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California
Thanks for everyone's input. Wow it's really that bad huh? 3Toyotas, You recommended NO flush. This is because of the built up gunk that may break loose and clog some of the passages inside the tranny right? So would the AutoRX treatment take care of this issue? I'm leaning towards doing the AutoRX then flush with a DEXRONIII. Then maintain a yearly drain and fill.
 
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AutoRX site says using their product then doing a drain & fill does nothing. They recommend a t-tech flush after running AutoRX 500-1500 miles. Or flushing the system yourself through the cooler lines. It is a risk flushing though after 100k miles. But you are not at super high mileage either. IMO it is close call that only you can make. Sometimes the decision is easy and many can state enequivical postions.I don't think that is the case here.
 

PT1

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I disagree with the 100k flush scare tactics. What is wrong with a fluid exchange and getting all the bad fluid out as long as you don't use the cleaning solvents? How can new fluid be "bad" for your trans?
 
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I put a permacool filter inline and did the auto rx treatment. That way any crud dissolved was deposited to the filter. Afterwards when I replaced all the fluid, I put a new filter on there. Probably good for 50k interval with synthetic. Ken
 
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 Originally Posted By: HJC
Thanks for everyone's input. Wow it's really that bad huh? 3Toyotas, You recommended NO flush. This is because of the built up gunk that may break loose and clog some of the passages inside the tranny right? So would the AutoRX treatment take care of this issue? I'm leaning towards doing the AutoRX then flush with a DEXRONIII. Then maintain a yearly drain and fill.
I've read here on this site, as well as talking with a trans tech that i know and from both i have gotten this info on a flush with high mileage. I am no expert here, that's for sure and i know very little about auto RX treatments. Yes, the flush from what i've been told CAN cause gunk to clog the passages. But mainly, those vehicles had filters that were not replaced shortly after the flush, therefore causing the tranny to fail. Your tacoma ( i beleive ) only has a screen, and with a simple pan drop and cleaning and refresh after a flush might do the trick. But i told you what i'd do if it were my truck, and it's something most folks can do in their garage with just a couple hand tools and a couple tips from those here on BITOG. I myself, enjoy working on my own stuff and i don't trust most others to do it for me.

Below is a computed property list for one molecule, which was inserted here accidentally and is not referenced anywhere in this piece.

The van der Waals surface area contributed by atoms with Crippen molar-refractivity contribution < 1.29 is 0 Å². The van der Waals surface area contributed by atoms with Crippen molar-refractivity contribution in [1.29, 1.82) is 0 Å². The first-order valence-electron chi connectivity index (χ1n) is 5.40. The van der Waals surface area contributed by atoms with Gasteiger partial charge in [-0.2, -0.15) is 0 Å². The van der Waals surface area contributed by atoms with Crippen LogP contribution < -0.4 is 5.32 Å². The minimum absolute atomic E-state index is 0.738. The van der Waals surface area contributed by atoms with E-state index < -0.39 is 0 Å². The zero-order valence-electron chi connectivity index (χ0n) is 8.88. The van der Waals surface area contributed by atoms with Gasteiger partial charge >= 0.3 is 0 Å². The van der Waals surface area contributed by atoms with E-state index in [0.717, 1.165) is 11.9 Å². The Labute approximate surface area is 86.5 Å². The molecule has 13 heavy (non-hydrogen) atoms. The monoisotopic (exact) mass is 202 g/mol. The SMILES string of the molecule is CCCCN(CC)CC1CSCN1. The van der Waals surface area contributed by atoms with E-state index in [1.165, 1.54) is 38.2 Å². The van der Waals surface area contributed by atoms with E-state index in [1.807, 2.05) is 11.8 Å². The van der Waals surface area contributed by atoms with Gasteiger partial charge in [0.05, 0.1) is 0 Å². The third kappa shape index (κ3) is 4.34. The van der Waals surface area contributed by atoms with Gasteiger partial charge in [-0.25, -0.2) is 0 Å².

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A transmission flush machine operates off of the transmission's own internal pump. There is no internal internal pump involved. So, how could any chunks break off and clog up passages? You don't need a machine to do a flush. A flush can be done by one person on their own driveway in less than an hour. For example, I flushed the transmission on my father's '92 Toyota Previa last Sunday. The transmission holds 6 quarts on a dry fill and I used 8 quarts of Castrol Domestic Multi-Vehicle ATF to perform the flush. I started out by draining the pan, which removed 2.5 quarts, followed by refilling the unit. Then, I removed the cooler line from the radiator outlet and attached a clear piece of vinyl tubing to that outlet. Next, I had my friend start the van as I watched the dark fluid exit the converter. After two quarts got pumped out, I stopped the van and added the amount that was lost. I repeated this process until the amount of fluid that was pumped out plus the amount that I drained from the pan exceeds the capacity of the unit. For me, the unit holds 6 quarts. I drained 2.5 out of the pan, flushed 5.25 quarts out through the cooler lines, then used the remainder to top-of the system. Now, the fluid is bright red and the transmission shifts much smoother than it did on the muddy looking fluid.